Sorry, you need to enable JavaScript to visit this website.

Consultas electrónicas abiertas del HLPE

Re: Promoting youth engagement and employment in agriculture and food systems - HLPE consultation on the V0 draft of the report

Youth Alliance For Zero Hunger
Youth Alliance For Zero HungerItaly

Articulating a theory of change:

Youth is a driver for change. Their mindset, ideas and talents should be involved to design policy measurements, so that where they want to take over a leverage for change is being enabled.

Youth are normally underrepresented in decision-making, and sometimes they are in the meetings, but do not get actually involved. That’s a mistake. Youth raise the bar when they get engaged in policy-making, goals get more ambitious. Mechanisms aimed to ensure youth representation have to also ensure youth participation.

Consider the youth perspective as a potential opportunity in the stakeholder and governance environment.

To develop more on the role of local entities to facilitate access to land. In this sense, intermunicipal networks can be a good opportunity for youth engagement and for facilitating access to land. Collaboration networks among urban and rural municipalities can tackle many of the challenges faced in youth engagement. For instance, cities can offer access to markets to peri urban and rural municipalities, while the former can provide access to land for educational purposes or for youth entrepreneurship. See example of “red TERRAE” in Spain and their courses in agriculture for young people.

Shortening supply chains does not directly mean to reduce direct negative environmental impact (see A. Malak-Rawlikowska et al. 2019). This is due to the higher efficiency of global chains in terms of freight load. Nevertheless, the positive outcomes of SFSCs on the environmental sustainability through spillover effects can overpass direct negative effects: rural development, creation of awareness, animal welfare, biodiversity, adopting more eco-friendly production methods, and reducing environmental pollutions (see Renting et al., 2003; Forssell and Lankoski, 2015; Schmmitt et al., 2017; Kumar et al., 2019).

To put higher emphasis on the importance of policies that facilitate access to land NOT ONLY to young would-be farmers with families that have lands, but to any young would-be farmer, including urban dwellers. 

Examples of mechanisms to facilitate farmer-to-farmer, especially of those that foster exchange between older and young people. Young people are up to date with new research and techniques, which can help in knowledge transfer. While at the same time, the older generation's experience can help fulfil the aspirations of younger generations towards our common goal (CSAYN call for actions).

To highlight mechanisms that facilitate young would-be farmers from urban areas to engage in SFSCs. This mechanisms can be extremely useful for youth engagement in AFS, especially, after the crisis as these are drivers of migration (see

Matchfunding and civic crowdfunding as an innovative example of “economies of solidarity” and for finance access for young people. These mechanisms also work as an example of private-public collaboration mechanism. (See European Crowdfunding Network. (2018). Triggering Participation: A Collection of Civic Crowdfunding and Match-funding Experiences in the EU. Recuperado de Charbit, Claire y Desmoulins, G. (2017). Civic Crowdfunding: A Collective Option For Local Public Goods? OECD Regional Development Working Papers.; Barrette, E. (2011). Crowdfunding: A communal business model. Communities, (152), 32.)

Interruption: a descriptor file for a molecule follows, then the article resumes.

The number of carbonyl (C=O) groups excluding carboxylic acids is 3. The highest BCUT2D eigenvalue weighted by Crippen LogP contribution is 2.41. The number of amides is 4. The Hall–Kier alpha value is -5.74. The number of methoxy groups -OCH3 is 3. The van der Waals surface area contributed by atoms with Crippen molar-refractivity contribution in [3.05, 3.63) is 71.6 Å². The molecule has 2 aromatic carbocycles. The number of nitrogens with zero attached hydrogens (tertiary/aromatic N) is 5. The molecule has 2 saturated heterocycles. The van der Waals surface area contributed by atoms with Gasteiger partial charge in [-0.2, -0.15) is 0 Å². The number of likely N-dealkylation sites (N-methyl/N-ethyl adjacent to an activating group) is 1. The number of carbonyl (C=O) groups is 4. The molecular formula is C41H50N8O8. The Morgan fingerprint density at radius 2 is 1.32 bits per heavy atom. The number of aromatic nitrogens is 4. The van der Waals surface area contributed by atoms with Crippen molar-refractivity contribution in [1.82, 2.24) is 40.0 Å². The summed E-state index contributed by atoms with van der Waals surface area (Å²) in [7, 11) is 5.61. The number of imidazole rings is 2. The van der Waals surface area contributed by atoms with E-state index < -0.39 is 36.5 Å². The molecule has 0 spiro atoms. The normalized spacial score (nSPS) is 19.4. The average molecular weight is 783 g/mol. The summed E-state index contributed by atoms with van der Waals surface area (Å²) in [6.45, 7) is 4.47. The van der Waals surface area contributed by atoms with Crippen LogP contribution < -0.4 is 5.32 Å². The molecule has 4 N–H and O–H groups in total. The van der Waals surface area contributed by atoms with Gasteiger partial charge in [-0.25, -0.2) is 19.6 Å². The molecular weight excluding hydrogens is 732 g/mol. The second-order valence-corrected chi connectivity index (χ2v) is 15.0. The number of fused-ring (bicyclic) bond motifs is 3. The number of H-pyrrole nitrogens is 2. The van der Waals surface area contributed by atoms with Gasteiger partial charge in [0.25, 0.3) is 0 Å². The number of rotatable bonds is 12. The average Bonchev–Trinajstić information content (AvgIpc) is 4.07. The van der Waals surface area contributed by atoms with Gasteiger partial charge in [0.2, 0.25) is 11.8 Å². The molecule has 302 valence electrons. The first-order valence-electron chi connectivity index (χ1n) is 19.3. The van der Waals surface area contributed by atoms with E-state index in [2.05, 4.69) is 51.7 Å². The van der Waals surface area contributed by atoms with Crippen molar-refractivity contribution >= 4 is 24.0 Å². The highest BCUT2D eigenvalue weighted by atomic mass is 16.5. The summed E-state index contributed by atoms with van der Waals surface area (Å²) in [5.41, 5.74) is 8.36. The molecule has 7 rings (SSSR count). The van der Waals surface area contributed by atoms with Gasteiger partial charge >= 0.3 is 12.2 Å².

Sustainable local food procurement as a way to educate childhood on sustainable local food options, this tool reduces dependency on the socio-economic status of a family and the educational level of parents can be. In addition, it can be a tool for local small farmers (including youth) to plan their production. (See for instance Public procurement for sustainable food environments by European Public Health Alliance )

Youth initiatives are fragmented and usually disconnected from local and global policy programs, hence there is a need to focus on grassroots youth initiaves, connect those initiatives and "put young people in the driver's seat".Not only “for” youth, but “by” youth is the only way to deliver effective policies (Youth Alliance for Zero Hunger partner event High special event on food security and nutrition)

Youth to create the message and also to deliver it as it appears to be more effective.

Not to reduce the examples of crises to COVID-19, but also to previous food crises.

A lot of policy tools are designed to re-enforce old thinking & systems and not the unknown world that youth entail, if f.e., they need to support to produce food as they see fit. According to all trend reports this means climate resilient, etc.!

Focus on a human capital agenda, connecting to a labour market and agri&food sector globally in transformation. Start creating room, in the governance for critical redesign, funding and investment strategies to reach the right destination.

Invest in data and internet infrastructure as a knowledge enabler for youth in rural areas, to be able to start economic activities. This also reduces the digital gap.

Create opportunities in the agrifood rural-urban continuum for hands on learning, not just academic research that doesn’t comprehend for most young people.

Let young people be the narrative of change, focus on DO and ACT for IMPACT instead of focusing on policy measurements for papers, theory and talk. 

Create room for experiment, demand based design, conditions for success for regional and thematic experiment